Bresser said she knew from day one that Thompson and Kowalski were a “package deal.” She moved back to Minnesota in the final years of the legal fight.

“We decided that we were going to do this,” Bresser said. “We were really going to work in earnest to get Sharon home.”

They did.  Advocating for her care and rehabilitation, Thompson and Bresser witnessed Kowalski stand for the first time using a special frame 15 years after the accident. At 23 years, Sharon spoke for the first time and refused to use her speech synthesizer ever again.

Their wider advocacy has not stopped, either. Thompson and Bresser, both retired Saint Cloud State University professors, continue to educate anyone who will listen about advanced care planning and about accessibility for the disabled.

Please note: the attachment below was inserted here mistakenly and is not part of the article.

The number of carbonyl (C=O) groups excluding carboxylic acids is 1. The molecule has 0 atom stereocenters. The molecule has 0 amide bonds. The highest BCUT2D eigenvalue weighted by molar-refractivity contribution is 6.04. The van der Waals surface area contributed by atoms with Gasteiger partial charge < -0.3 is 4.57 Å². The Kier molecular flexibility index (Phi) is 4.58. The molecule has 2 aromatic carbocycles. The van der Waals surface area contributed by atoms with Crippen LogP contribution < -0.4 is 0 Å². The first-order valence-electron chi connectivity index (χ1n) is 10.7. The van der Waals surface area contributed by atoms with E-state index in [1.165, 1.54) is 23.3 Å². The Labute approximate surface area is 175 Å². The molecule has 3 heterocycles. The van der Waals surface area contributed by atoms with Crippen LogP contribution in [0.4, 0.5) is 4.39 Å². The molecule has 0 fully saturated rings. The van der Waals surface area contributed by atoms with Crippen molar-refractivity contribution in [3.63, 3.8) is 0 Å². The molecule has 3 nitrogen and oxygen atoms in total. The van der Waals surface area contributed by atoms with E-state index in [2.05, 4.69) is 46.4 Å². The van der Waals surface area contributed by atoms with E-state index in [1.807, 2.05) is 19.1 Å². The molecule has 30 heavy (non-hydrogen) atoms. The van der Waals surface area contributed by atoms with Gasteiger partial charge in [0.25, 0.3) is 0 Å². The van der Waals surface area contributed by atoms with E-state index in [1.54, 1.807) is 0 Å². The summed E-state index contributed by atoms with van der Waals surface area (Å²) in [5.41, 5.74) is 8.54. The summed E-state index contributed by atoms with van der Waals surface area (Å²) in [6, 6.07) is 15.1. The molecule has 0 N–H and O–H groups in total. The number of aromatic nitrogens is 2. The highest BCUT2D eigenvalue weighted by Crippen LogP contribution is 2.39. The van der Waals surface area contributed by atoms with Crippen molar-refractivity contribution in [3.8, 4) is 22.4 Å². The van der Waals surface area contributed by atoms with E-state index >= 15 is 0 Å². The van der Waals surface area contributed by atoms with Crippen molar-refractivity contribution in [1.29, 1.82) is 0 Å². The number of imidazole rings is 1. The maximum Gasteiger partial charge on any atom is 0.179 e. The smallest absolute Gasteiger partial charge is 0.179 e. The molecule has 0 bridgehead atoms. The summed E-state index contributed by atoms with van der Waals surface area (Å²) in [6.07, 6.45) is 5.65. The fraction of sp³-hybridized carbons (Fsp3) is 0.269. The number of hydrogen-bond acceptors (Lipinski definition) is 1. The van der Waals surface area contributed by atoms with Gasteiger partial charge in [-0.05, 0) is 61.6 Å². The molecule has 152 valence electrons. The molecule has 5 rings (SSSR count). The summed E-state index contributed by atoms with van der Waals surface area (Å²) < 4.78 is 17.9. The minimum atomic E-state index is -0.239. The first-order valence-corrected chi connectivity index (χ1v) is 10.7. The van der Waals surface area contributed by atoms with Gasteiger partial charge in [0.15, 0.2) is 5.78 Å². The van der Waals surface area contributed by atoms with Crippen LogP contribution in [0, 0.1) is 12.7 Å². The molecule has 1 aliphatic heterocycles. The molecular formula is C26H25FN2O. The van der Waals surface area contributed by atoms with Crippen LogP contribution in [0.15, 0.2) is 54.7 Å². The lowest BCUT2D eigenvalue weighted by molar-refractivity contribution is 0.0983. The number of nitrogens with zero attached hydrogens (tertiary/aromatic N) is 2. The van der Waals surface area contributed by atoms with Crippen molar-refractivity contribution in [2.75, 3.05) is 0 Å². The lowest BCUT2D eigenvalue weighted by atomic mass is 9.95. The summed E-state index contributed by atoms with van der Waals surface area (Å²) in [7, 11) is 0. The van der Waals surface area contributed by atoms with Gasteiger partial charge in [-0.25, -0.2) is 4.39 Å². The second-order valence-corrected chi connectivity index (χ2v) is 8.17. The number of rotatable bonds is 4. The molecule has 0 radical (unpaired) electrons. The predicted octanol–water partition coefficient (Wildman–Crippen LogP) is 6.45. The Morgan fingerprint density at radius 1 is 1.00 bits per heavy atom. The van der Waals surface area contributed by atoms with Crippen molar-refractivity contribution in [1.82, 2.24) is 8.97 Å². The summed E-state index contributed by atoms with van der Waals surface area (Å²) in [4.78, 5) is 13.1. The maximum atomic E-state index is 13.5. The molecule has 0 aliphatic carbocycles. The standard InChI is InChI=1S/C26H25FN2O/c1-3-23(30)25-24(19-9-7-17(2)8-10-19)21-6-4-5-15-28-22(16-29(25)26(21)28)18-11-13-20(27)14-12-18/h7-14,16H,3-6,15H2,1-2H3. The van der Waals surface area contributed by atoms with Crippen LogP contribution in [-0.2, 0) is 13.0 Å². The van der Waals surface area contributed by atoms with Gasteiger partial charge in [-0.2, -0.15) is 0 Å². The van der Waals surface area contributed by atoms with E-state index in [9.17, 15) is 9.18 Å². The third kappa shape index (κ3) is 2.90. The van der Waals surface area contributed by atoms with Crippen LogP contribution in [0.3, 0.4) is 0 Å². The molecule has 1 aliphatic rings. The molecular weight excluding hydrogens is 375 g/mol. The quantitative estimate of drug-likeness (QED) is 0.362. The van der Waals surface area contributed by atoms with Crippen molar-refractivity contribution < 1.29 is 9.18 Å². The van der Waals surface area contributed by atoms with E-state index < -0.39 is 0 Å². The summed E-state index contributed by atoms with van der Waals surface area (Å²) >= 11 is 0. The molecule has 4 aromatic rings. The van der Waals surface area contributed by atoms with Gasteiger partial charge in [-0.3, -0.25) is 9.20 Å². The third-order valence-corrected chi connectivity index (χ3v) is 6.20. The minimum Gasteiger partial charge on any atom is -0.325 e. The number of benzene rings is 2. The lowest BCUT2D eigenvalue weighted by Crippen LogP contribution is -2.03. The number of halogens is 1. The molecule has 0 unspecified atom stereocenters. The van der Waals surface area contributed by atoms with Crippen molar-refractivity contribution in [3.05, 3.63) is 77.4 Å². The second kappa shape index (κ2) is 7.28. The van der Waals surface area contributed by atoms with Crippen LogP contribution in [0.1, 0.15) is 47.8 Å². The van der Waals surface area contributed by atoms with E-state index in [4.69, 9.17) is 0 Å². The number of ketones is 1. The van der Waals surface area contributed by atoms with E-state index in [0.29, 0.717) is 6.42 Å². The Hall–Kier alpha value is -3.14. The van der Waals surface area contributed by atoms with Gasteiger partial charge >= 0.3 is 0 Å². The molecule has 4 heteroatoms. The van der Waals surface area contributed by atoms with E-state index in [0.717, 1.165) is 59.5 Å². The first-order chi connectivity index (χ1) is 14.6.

Thompson relishes a legacy of coalition building, recalling difficulties in early years getting disability rights groups to buy into a lesbian’s plight: “I told them you can’t afford not to get involved in this case because what comes down is going to affect disability rights,” she said.

But perhaps the greatest legacy of all is showing, not telling, anyone who might stare, glare, or glance what a loving family can look like.

“We just identify ourselves as a family and let people process that,” Bresser said said.

What do people see? The ties that bind—the ones Bruce Springsteen wrote you can’t forsake, that you can’t break.

This is the ultimate legacy of Sharon Kowalski’s case, a once-cause célèbre not as much about that fateful 1992 homecoming, but about where one can go when she gets there—with or without limitations.

“Sharon loves to go on vacation,” Karen said, beaming. “She loves to travel.”

Travel she has.  And travel she will.

This Saturday Kowalski, Thompson and Bresser will hit the road for Branson, Missouri, to take in a few shows and to celebrate Sharon’s 62nd birthday, which also happens to be this week.

Ben Kwan is a former television reporter and anchor. He practices at HallerKwan in Minneapolis.